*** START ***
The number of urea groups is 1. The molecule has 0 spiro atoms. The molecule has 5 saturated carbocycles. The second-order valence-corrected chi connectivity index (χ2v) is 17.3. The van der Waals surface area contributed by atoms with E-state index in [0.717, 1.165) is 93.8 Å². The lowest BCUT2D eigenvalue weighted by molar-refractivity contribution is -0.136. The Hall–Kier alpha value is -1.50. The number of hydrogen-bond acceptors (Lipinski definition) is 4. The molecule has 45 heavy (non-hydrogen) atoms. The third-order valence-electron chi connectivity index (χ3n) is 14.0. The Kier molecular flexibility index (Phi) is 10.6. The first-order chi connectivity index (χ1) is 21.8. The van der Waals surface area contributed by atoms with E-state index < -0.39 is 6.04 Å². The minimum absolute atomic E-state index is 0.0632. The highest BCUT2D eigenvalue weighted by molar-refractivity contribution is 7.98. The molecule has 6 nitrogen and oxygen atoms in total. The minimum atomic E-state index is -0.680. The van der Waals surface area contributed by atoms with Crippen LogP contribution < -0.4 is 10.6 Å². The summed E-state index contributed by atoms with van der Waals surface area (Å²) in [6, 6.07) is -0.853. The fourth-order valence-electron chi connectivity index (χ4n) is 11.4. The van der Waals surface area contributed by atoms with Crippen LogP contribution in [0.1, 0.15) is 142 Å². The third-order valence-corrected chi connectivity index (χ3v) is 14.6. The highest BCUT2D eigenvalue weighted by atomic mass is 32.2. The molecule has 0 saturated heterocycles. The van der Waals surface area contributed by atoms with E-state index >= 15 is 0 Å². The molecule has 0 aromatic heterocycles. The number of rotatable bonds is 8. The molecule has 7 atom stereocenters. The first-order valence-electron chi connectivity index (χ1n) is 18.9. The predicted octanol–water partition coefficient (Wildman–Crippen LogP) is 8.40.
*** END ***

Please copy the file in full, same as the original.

The number of urea groups is 1. The molecule has 0 spiro atoms. The molecule has 5 saturated carbocycles. The second-order valence-corrected chi connectivity index (χ2v) is 17.3. The van der Waals surface area contributed by atoms with E-state index in [0.717, 1.165) is 93.8 Å². The lowest BCUT2D eigenvalue weighted by molar-refractivity contribution is -0.136. The Hall–Kier alpha value is -1.50. The number of hydrogen-bond acceptors (Lipinski definition) is 4. The molecule has 45 heavy (non-hydrogen) atoms. The third-order valence-electron chi connectivity index (χ3n) is 14.0. The Kier molecular flexibility index (Phi) is 10.6. The first-order chi connectivity index (χ1) is 21.8. The van der Waals surface area contributed by atoms with E-state index < -0.39 is 6.04 Å². The minimum absolute atomic E-state index is 0.0632. The highest BCUT2D eigenvalue weighted by molar-refractivity contribution is 7.98. The molecule has 6 nitrogen and oxygen atoms in total. The minimum atomic E-state index is -0.680. The van der Waals surface area contributed by atoms with Crippen LogP contribution < -0.4 is 10.6 Å². The summed E-state index contributed by atoms with van der Waals surface area (Å²) in [6, 6.07) is -0.853. The fourth-order valence-electron chi connectivity index (χ4n) is 11.4. The van der Waals surface area contributed by atoms with Crippen LogP contribution in [0.1, 0.15) is 142 Å². The third-order valence-corrected chi connectivity index (χ3v) is 14.6. The highest BCUT2D eigenvalue weighted by atomic mass is 32.2. The molecule has 0 saturated heterocycles. The van der Waals surface area contributed by atoms with E-state index >= 15 is 0 Å². The molecule has 0 aromatic heterocycles. The number of rotatable bonds is 8. The molecule has 7 atom stereocenters. The first-order valence-electron chi connectivity index (χ1n) is 18.9. The predicted octanol–water partition coefficient (Wildman–Crippen LogP) is 8.40.